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Stimulus payments makes things harder for some clients at Triad homeless shelter

The executive director says some residents struggle with addiction, with hard times, and with the extra money, some fall back into the trap of addiction.

GREENSBORO, N.C. — For more than 25 years Open Door Ministries has fed and provided housing for the homeless.

But sticking to their mission of hope and healing, has been tough this year.

"We’re not able to have as many people on site," said Ryan Ross, Executive Director of Open Door Ministries. "We’re not allowed to feed people inside who aren’t living here."

With the need greater than ever, they got creative and offered to go meals.

But there was no way around them cutting housing at the shelter in half because of the pandemic.

 Ross said folks are staying much longer than they typically would.

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He said businesses aren't hiring like they use to.

"Within 30 days we try to help them get housed, find a job that kind a thing," Ross said. "Through the pandemic we’ve had guys here 4-5  months 6 months even."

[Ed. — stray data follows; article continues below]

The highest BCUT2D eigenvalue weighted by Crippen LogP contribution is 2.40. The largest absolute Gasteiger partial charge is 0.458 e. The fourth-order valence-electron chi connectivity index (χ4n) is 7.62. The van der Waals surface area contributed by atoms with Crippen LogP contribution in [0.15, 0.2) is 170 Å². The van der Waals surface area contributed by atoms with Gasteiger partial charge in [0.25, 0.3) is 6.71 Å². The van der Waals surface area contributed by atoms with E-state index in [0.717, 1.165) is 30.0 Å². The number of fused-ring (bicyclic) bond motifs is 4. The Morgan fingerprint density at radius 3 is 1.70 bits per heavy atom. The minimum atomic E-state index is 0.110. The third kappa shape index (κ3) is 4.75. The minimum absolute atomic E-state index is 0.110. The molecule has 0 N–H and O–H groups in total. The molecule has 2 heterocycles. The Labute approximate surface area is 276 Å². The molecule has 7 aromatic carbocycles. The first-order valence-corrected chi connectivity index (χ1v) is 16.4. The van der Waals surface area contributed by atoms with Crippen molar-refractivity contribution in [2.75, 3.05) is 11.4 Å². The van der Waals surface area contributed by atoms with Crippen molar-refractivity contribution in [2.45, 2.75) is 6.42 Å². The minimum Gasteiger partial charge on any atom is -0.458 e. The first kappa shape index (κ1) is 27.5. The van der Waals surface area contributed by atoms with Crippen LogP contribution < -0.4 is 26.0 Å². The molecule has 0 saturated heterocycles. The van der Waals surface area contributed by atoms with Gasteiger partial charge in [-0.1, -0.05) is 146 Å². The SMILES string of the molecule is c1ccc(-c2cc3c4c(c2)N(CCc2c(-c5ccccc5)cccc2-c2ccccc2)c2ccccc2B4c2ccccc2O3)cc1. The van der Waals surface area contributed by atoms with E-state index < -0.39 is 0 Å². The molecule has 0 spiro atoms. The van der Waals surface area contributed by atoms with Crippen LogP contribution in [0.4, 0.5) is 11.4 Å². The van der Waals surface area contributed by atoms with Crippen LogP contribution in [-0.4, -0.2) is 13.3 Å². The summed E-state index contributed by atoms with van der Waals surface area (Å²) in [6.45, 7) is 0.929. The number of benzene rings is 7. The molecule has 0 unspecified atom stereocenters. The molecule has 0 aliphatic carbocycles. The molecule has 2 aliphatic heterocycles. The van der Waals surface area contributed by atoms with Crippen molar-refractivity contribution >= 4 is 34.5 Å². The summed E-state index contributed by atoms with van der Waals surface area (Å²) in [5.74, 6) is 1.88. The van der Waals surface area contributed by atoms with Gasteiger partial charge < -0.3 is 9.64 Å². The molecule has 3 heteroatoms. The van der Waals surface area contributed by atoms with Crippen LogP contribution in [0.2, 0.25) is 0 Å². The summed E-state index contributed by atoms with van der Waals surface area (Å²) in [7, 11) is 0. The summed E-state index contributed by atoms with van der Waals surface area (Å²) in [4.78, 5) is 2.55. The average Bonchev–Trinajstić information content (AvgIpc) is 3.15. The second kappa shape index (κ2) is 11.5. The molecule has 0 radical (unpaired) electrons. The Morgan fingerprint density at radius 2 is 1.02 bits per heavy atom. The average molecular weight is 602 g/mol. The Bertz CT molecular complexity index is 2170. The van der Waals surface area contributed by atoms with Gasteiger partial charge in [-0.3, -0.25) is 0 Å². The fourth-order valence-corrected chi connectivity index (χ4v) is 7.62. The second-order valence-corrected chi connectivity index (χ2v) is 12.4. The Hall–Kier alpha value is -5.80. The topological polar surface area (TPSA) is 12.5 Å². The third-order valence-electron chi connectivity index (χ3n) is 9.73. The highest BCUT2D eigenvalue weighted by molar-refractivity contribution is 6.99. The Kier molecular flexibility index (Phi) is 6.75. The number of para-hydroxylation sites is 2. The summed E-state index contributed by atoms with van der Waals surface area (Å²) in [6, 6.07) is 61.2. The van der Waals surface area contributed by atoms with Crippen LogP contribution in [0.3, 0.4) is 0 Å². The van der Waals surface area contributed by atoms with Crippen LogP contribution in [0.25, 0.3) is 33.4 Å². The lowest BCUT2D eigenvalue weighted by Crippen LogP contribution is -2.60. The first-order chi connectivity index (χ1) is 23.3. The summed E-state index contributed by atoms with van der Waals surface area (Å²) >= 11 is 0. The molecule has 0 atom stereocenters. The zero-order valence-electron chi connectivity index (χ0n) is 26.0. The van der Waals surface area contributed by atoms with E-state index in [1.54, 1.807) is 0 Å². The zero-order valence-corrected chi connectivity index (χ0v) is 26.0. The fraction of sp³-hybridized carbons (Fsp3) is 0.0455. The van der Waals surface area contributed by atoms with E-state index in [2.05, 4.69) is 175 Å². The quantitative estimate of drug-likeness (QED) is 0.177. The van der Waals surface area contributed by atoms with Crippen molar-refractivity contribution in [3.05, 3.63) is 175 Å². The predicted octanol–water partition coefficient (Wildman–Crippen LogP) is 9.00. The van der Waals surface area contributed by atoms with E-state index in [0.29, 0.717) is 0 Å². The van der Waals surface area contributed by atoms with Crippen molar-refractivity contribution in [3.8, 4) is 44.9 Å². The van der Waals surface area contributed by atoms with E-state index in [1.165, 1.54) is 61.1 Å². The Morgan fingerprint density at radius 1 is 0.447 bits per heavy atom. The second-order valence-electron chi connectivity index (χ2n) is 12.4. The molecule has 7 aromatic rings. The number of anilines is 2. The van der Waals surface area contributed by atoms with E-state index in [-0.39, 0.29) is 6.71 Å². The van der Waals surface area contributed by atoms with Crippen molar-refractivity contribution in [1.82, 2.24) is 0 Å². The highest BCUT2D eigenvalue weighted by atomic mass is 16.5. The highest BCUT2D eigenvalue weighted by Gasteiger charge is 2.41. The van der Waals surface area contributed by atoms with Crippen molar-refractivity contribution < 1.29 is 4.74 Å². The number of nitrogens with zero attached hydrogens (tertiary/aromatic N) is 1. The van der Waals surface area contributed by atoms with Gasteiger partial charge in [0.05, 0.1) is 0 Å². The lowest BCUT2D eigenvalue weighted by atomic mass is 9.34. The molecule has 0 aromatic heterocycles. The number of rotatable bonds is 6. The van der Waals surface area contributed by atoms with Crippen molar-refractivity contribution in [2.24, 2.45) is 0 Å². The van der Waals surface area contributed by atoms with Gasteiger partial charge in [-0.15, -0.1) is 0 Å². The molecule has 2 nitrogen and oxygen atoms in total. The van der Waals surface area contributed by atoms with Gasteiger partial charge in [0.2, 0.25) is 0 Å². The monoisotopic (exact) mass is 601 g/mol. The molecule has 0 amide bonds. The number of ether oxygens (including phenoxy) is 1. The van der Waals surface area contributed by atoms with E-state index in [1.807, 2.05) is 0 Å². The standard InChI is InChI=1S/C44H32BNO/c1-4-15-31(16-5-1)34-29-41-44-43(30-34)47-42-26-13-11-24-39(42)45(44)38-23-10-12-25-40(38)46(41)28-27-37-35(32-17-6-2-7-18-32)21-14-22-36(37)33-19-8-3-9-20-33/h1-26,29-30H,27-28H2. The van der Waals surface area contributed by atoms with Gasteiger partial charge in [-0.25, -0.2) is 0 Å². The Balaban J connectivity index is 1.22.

To top it off, some residents are fighting to stay clean.

Open Door having to cancel their substance abuse meetings for social distancing reasons doesn't help.

"It’s a daily struggle  to not be on drugs and stay sober," Ross said. "When we’re not having those meetings it makes it challenging for our guys."

The trap addiction becomes more tempting when stimulus checks drop.

The $600 stimulus payments going out are designed to help Americans get by, but Ross said the payments are making things harder for some people.

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“The drug dealers in the area consider themselves essential businesses so they kept working so we have guys that were doing really well that had been sober for a couple months then when the stimulus hit and the guys got extra money you saw a lot of guys who were doing really well fall back into that run with drugs again," Ross said. 

Open Door does have a financial advisor who is working with residents to make sure they spend the money wisely.

Ross said the vaccine and their mission of hope and healing keeps his team optimistic.